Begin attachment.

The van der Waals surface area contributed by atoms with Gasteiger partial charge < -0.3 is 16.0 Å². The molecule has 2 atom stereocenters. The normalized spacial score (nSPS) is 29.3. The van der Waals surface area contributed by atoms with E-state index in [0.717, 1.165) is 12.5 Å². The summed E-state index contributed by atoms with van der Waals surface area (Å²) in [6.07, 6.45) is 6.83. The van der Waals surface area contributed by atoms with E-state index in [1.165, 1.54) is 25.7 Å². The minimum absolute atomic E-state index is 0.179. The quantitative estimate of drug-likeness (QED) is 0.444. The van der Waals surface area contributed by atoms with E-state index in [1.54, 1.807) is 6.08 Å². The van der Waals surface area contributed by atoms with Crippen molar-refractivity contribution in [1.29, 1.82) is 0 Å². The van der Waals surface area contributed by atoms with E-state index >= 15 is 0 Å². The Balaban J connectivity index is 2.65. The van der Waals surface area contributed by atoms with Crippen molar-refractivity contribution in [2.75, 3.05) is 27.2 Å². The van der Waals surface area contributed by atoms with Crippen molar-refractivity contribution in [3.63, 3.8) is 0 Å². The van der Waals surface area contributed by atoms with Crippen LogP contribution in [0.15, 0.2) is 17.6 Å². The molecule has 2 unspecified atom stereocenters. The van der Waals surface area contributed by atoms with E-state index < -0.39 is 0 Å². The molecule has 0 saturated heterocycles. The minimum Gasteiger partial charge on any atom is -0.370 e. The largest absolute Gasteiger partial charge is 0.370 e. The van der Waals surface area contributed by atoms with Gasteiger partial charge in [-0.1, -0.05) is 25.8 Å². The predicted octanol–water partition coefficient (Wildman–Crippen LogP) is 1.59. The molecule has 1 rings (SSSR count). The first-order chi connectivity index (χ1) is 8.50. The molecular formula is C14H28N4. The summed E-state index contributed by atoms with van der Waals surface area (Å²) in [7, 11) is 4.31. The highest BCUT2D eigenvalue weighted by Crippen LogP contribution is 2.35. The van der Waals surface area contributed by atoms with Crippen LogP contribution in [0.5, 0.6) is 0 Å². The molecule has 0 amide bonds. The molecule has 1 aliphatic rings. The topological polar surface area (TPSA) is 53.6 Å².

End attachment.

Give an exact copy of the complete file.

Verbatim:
The van der Waals surface area contributed by atoms with Gasteiger partial charge < -0.3 is 16.0 Å². The molecule has 2 atom stereocenters. The normalized spacial score (nSPS) is 29.3. The van der Waals surface area contributed by atoms with E-state index in [0.717, 1.165) is 12.5 Å². The summed E-state index contributed by atoms with van der Waals surface area (Å²) in [6.07, 6.45) is 6.83. The van der Waals surface area contributed by atoms with E-state index in [1.165, 1.54) is 25.7 Å². The minimum absolute atomic E-state index is 0.179. The quantitative estimate of drug-likeness (QED) is 0.444. The van der Waals surface area contributed by atoms with E-state index in [1.54, 1.807) is 6.08 Å². The van der Waals surface area contributed by atoms with Crippen molar-refractivity contribution in [1.29, 1.82) is 0 Å². The van der Waals surface area contributed by atoms with E-state index >= 15 is 0 Å². The Balaban J connectivity index is 2.65. The van der Waals surface area contributed by atoms with Crippen molar-refractivity contribution in [2.75, 3.05) is 27.2 Å². The van der Waals surface area contributed by atoms with Crippen molar-refractivity contribution in [3.63, 3.8) is 0 Å². The van der Waals surface area contributed by atoms with Crippen LogP contribution in [0.15, 0.2) is 17.6 Å². The molecule has 2 unspecified atom stereocenters. The van der Waals surface area contributed by atoms with E-state index < -0.39 is 0 Å². The molecule has 0 saturated heterocycles. The minimum Gasteiger partial charge on any atom is -0.370 e. The largest absolute Gasteiger partial charge is 0.370 e. The van der Waals surface area contributed by atoms with Gasteiger partial charge in [-0.1, -0.05) is 25.8 Å². The predicted octanol–water partition coefficient (Wildman–Crippen LogP) is 1.59. The molecule has 1 rings (SSSR count). The first-order chi connectivity index (χ1) is 8.50. The molecular formula is C14H28N4. The summed E-state index contributed by atoms with van der Waals surface area (Å²) in [7, 11) is 4.31. The highest BCUT2D eigenvalue weighted by Crippen LogP contribution is 2.35. The van der Waals surface area contributed by atoms with Crippen LogP contribution in [0.5, 0.6) is 0 Å². The molecule has 0 amide bonds. The molecule has 1 aliphatic rings. The topological polar surface area (TPSA) is 53.6 Å².